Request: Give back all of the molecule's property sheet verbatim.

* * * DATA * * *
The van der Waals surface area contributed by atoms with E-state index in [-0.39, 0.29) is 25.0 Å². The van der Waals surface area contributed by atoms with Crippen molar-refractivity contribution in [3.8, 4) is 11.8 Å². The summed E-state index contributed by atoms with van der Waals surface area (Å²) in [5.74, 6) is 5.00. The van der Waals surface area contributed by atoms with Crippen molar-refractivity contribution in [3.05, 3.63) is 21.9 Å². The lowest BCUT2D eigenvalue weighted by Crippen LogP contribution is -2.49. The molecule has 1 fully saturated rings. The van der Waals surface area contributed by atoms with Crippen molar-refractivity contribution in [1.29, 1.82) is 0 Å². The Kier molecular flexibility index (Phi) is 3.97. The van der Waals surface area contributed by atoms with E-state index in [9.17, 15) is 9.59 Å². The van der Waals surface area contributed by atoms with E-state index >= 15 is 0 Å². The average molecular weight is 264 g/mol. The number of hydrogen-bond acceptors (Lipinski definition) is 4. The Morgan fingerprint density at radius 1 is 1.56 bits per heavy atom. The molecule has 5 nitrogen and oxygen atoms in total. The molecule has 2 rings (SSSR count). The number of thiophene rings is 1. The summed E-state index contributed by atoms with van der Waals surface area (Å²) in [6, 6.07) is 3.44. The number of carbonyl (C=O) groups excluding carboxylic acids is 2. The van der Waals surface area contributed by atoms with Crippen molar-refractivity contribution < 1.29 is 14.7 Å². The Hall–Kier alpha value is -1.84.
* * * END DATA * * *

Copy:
The van der Waals surface area contributed by atoms with E-state index in [-0.39, 0.29) is 25.0 Å². The van der Waals surface area contributed by atoms with Crippen molar-refractivity contribution in [3.8, 4) is 11.8 Å². The summed E-state index contributed by atoms with van der Waals surface area (Å²) in [5.74, 6) is 5.00. The van der Waals surface area contributed by atoms with Crippen molar-refractivity contribution in [3.05, 3.63) is 21.9 Å². The lowest BCUT2D eigenvalue weighted by Crippen LogP contribution is -2.49. The molecule has 1 fully saturated rings. The van der Waals surface area contributed by atoms with Crippen molar-refractivity contribution in [1.29, 1.82) is 0 Å². The Kier molecular flexibility index (Phi) is 3.97. The van der Waals surface area contributed by atoms with E-state index in [9.17, 15) is 9.59 Å². The van der Waals surface area contributed by atoms with E-state index >= 15 is 0 Å². The average molecular weight is 264 g/mol. The number of hydrogen-bond acceptors (Lipinski definition) is 4. The Morgan fingerprint density at radius 1 is 1.56 bits per heavy atom. The molecule has 5 nitrogen and oxygen atoms in total. The molecule has 2 rings (SSSR count). The number of thiophene rings is 1. The summed E-state index contributed by atoms with van der Waals surface area (Å²) in [6, 6.07) is 3.44. The number of carbonyl (C=O) groups excluding carboxylic acids is 2. The van der Waals surface area contributed by atoms with Crippen molar-refractivity contribution < 1.29 is 14.7 Å². The Hall–Kier alpha value is -1.84.